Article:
In the 1930s, the Cunard liner Queen Mary was a powerful symbol of Britain’s international prestige. When work began in December 1930 she was intended to be the greatest ship afloat. But as the economy collapsed in the wake of the Wall Street Crash of 1929, the money ran out and all work stopped.
For over two years the rusting skeleton of the abandoned ship dominated the Glasgow skyline. The French, however, continued to work on their own symbol of national pride, the Normandie, a liner intended to rival the Queen Mary. When work restarted in Glasgow, it was heralded as a turning point - the start of Britain’s slow economic recovery. The ship was launched in September 1934 by Queen Mary herself, accompanied by King George V. She was then fitted out as a luxury liner, her ornate interior filled with specially commissioned art works, many in the latest Art Deco style. Dominating the first class dining room was Max Gill’s gigantic map of the North Atlantic.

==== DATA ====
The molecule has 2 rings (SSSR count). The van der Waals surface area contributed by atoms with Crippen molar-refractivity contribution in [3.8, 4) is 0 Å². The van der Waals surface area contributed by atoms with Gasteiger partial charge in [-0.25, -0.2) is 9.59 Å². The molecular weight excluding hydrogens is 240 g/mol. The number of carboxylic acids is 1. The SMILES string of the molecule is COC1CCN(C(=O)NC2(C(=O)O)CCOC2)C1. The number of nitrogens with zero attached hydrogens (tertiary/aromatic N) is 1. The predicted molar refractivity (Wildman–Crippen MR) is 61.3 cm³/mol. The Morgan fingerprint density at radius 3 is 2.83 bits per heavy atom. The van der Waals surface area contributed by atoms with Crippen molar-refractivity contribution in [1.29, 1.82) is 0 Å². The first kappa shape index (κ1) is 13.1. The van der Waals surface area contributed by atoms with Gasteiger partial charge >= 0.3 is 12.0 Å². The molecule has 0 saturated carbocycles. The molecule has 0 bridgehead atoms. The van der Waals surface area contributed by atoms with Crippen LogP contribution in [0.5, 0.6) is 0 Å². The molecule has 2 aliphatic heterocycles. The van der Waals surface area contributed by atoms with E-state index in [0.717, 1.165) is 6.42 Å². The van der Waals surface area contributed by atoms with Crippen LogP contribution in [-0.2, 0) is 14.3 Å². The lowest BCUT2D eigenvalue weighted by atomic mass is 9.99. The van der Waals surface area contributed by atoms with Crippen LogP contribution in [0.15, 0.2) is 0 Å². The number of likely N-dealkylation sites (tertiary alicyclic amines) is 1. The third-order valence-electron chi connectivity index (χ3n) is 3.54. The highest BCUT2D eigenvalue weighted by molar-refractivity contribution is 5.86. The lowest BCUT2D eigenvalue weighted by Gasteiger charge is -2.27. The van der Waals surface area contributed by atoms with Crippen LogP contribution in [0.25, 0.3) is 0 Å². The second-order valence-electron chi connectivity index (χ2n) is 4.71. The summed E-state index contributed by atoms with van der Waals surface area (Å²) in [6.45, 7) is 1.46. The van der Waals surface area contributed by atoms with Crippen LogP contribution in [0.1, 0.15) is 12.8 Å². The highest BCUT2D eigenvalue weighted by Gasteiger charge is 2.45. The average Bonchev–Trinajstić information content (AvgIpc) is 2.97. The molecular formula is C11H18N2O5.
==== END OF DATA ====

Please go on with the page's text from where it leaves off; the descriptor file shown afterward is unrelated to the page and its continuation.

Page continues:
Her maiden voyage was in May 1936 – a full year after the Normandie, whose interior was even more lavish. The two ships then became arch rivals, competing for the ‘Blue Riband’, a title awarded to the liner making the fastest Atlantic crossing to New York. The record changed hands several times before World War Two abruptly ended the contest.
During the War the Normandie was impounded in New York harbour and eventually destroyed by fire. But the Queen Mary became a troopship and went back into passenger service when the War ended. She was finally withdrawn in 1967 and is now preserved as a floating hotel at Long Beach, California, where Max Gill’s map can still be seen.